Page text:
Every Heart a Doorway is an elegant novella about what happens to children who go to magical worlds but then wind up back in this world, longing for the magical home they’ve lost. A woman named Eleanor West runs a school for the stranded teenagers, where at least they can be different together. It has that sense of beautiful darkness that’s often best found in fairy tales.Every Heart a Doorway also holds a special place in my heart since it’s the first book with an asexual protagonist I’ve read since coming out.
8. The Dream-Quest of Vellitt Boe by Kij Johnson
In her youth, Vellitt Boe traveled the Six Kingdoms of the dream world before deciding to settle down as the mathematics professor of Ulthar Women’s College, a sanctuary of sorts for women who may not fit anywhere else. Now, she’s taking up her walking stick and pack to travel again, because one of her students has run away with a man from the waking world, and it could mean the end of the college. Basically, this is a novella about a woman in her fifties going on a quest. And that’s entirely as wonderful as it sounds.
9. The Abyss Surrounds Us by Emily Skrutskie
This YA book contains genetically engineered sea monsters, morally grey situations, and a same sex love interest. In other words, it is awesome.
Cassandra Leung’s entire family is involved in the industry that creates and trains gigantic sea monsters, Reckoners, to escort ships and provide protection from pirates. Cas is a trainer who has just been given her first solo mission when everything goes terribly wrong. Her Reckoner is killed, and Cas herself is captured by pirates led by pirate queen Santa Elena. And Santa Elena has a plan. Somehow, she’s gotten a hold of a Reckoner pup, and she’s going to use it and Cas to change the balance of power on the high seas.
10. The Edge of Worlds by Martha Wells
The Edge of Worlds is the fourth book in Martha Well’s amazingly inventive Raksura series, which starts with The Cloud Roads. This is a world without humans, and most of the cast are scaled shape shifters. Over the last three books, I’ve really grown to love this series, more so than I could possibly have imagined when I first read The Cloud Roads. At this point I’m just so fond of these characters. The story opens with everyone in Indigo Cloud sharing a dream of the Fell attacking the court. When a sky-ship of strange groundlings arrive, looking for raksura to accompany them to an ancient city, the court realizes that this may be the key to preventing the danger foreseen by the dream.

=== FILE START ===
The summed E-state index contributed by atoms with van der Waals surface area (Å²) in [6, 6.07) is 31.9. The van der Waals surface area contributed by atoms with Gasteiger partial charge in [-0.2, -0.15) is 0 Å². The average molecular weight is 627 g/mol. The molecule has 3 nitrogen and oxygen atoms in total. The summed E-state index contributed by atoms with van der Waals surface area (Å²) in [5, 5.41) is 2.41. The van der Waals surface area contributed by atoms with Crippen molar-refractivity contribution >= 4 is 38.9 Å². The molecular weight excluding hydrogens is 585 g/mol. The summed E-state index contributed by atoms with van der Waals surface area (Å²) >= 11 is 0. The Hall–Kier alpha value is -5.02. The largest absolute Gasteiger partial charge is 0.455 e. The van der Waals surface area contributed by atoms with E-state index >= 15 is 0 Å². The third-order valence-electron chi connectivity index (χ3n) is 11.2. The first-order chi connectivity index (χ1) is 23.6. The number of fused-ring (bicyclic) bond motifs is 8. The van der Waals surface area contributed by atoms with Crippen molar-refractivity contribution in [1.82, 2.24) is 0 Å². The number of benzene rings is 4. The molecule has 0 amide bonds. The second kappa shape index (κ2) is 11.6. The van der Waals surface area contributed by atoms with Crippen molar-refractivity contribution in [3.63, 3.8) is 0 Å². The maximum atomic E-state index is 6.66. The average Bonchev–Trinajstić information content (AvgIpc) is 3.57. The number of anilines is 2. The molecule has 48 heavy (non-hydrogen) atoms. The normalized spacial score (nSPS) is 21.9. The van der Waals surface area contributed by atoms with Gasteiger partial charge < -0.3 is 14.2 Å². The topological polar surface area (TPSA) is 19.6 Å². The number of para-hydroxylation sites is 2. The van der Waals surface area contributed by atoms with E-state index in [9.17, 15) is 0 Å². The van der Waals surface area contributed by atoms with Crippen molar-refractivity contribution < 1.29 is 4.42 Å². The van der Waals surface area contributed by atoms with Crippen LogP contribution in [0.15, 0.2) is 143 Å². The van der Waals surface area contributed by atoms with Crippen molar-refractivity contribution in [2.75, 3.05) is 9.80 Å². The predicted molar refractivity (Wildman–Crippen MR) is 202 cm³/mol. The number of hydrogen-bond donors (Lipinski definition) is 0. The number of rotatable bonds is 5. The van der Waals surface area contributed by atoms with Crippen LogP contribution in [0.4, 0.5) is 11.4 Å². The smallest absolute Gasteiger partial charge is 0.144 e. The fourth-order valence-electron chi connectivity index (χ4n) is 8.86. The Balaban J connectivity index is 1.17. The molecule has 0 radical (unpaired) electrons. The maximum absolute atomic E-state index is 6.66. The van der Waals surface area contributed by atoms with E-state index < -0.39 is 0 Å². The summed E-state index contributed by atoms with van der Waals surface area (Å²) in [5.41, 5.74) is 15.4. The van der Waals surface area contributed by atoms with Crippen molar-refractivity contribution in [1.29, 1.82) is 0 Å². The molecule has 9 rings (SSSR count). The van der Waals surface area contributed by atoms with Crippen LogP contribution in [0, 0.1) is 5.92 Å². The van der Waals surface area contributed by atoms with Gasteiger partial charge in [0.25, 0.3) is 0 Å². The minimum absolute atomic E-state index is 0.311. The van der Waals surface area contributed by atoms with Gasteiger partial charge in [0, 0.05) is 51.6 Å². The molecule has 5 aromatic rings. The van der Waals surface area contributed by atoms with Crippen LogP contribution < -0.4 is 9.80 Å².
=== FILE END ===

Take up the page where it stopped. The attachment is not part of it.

11. Borderline by Mishell Baker
Mishell Baker’s Borderline both uses genre conventions and yet is unlike almost other urban fantasy novels out there. One year before Borderline begins, Millie, a young filmmaker in LA with Borderline Personality Disorder, tries to kill herself by jumping off a seven story building. She survives but loses both her legs. She’s residing in a mental hospital when she receives a mysterious job offer from a group called the Arcadia project that polices the traffic between our realm and the fey. Millie is a messy, complicated, almost unlikable narrator, and she was utterly compelling. All in all, Millie is one of the best anti-heroines I’ve encountered.
12. The Bands of Mourning by Brandon Sanderson
The Bands of Mourning is the third book in Sanderson’s newer Mistborn series. A kandra researcher has discovered the possible location of the Bands of Mourning, the legendary metalminds worn by the Lord Ruler himself, reputed to grant the wearer his powers. Unfortunately, along the way back to Elendel, the kandra was attacked and one of his spikes stolen. His mind is fragmentary, and he can recall little of what he found. When Wax uncovers evidence that his uncle might somehow be involved with the mystery, he agrees to go looking for the bands, along with Wayne, Marasi, Steris, and MeLaan.
13. A Darkly Beating Heart by Lindsay Smith
Reiko is carving a path of hatred. After a stint in a psychiatric hospital, Reiko’s been sent to stay with relatives in Japan and work on her emotional issues. But Reiko is still consumed with hatred and anger for all those who she perceives as having wronged her – her ex-girlfriend, her brother, and her cousin who’s forcing Reiko and the other employees at her uncle’s graphic design firm to help her build a lifestyle brand.